A Financial and Policy Analysis of Small Photovoltaic Ownership for Investor-Owned Utility Customers in North Carolina

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Kataoka, George


Johnson, Timothy Lawrence

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As a source of clean distributed generation, small solar photovoltaic (PV) systems for residential investor-owned utility (IOU) customers can yield significant benefits to their owners along with a cleaner energy mix, strengthened economy, and improved environment for all citizens of North Carolina. However, the major barriers to small PV investments on a larger scale remain the high upfront costs and poor return on investment. Yet, North Carolina has significant drivers, including declining costs and strong policy, that may make such investments more attractive in the future.

This Master’s Project is split into two parts. Part I investigates the current policies and incentives that impact small PV investment decisions for IOU customers in North Carolina. Part II builds off the research gained from Part I in order to quantify the financial attractiveness of such investments for an average Duke and Progress Energy customer. Part II additionally performs scenario and sensitivity analyses to assess if and when certain factors can significantly alter investment decisions.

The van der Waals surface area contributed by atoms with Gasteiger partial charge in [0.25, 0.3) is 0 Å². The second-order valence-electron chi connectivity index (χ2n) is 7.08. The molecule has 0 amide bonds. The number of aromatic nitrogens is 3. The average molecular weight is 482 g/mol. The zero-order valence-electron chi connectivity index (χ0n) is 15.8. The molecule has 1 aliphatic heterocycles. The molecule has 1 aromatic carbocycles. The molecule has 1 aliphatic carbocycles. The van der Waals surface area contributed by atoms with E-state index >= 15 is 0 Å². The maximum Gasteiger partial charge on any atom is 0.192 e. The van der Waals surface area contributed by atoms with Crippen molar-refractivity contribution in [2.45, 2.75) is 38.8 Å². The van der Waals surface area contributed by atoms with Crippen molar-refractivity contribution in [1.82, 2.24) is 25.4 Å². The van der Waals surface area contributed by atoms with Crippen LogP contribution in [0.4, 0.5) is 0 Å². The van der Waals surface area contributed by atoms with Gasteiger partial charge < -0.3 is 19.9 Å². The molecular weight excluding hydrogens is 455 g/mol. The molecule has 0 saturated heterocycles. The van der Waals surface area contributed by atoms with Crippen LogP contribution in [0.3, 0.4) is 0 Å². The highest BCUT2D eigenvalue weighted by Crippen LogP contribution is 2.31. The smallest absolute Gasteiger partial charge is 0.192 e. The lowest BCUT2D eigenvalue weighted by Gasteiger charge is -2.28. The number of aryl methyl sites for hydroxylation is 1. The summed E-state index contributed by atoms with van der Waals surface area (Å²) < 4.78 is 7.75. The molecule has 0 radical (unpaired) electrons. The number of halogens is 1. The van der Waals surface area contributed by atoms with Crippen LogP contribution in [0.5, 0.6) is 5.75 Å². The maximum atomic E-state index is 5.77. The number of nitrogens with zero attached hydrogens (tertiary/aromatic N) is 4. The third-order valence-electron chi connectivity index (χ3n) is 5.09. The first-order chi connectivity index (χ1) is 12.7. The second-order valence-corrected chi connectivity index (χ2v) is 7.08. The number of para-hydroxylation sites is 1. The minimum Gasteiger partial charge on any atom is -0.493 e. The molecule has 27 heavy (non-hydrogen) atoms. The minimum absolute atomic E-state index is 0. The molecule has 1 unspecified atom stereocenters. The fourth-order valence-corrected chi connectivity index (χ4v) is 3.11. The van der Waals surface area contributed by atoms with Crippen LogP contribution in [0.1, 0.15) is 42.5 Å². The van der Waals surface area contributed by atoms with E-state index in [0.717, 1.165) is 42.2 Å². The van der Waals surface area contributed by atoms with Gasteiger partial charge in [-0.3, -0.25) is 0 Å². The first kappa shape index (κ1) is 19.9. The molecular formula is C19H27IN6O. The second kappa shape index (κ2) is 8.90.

The results of this project indicate that despite effective policies and incentives in North Carolina, small PV ownership is still a financially unattractive investment—the reference cases yield a net present value (NPV) of less than -$6,000 and -$8,000 for the Progress and Duke customer, respectively. Yet, the impact that such policies and incentives—namely the state and federal investment tax credits—have on these respective NPVs should not be overlooked as they effectively increase the NPVs more than twofold. At the same time, there are many opportunities to further improve the financial attractiveness of such investments, including improvements in net metering policies, the state’s Renewable Energy & Energy Efficiency Portfolio Standard requirements, and demand for Solar Renewable Energy Credits.

In such manner, this report does not offer specific policy or financial recommendations. Rather, it is an in-depth analysis of existing policies and economic factors intended to provide both qualitative and quantitative insight for the benefit of small PV investors, the PV industry, and decision makers in North Carolina.





Kataoka, George (2013). A Financial and Policy Analysis of Small Photovoltaic Ownership for Investor-Owned Utility Customers in North Carolina. Master's project, Duke University. Retrieved from https://hdl.handle.net/10161/6778.

Dukes student scholarship is made available to the public using a Creative Commons Attribution / Non-commercial / No derivative (CC-BY-NC-ND) license.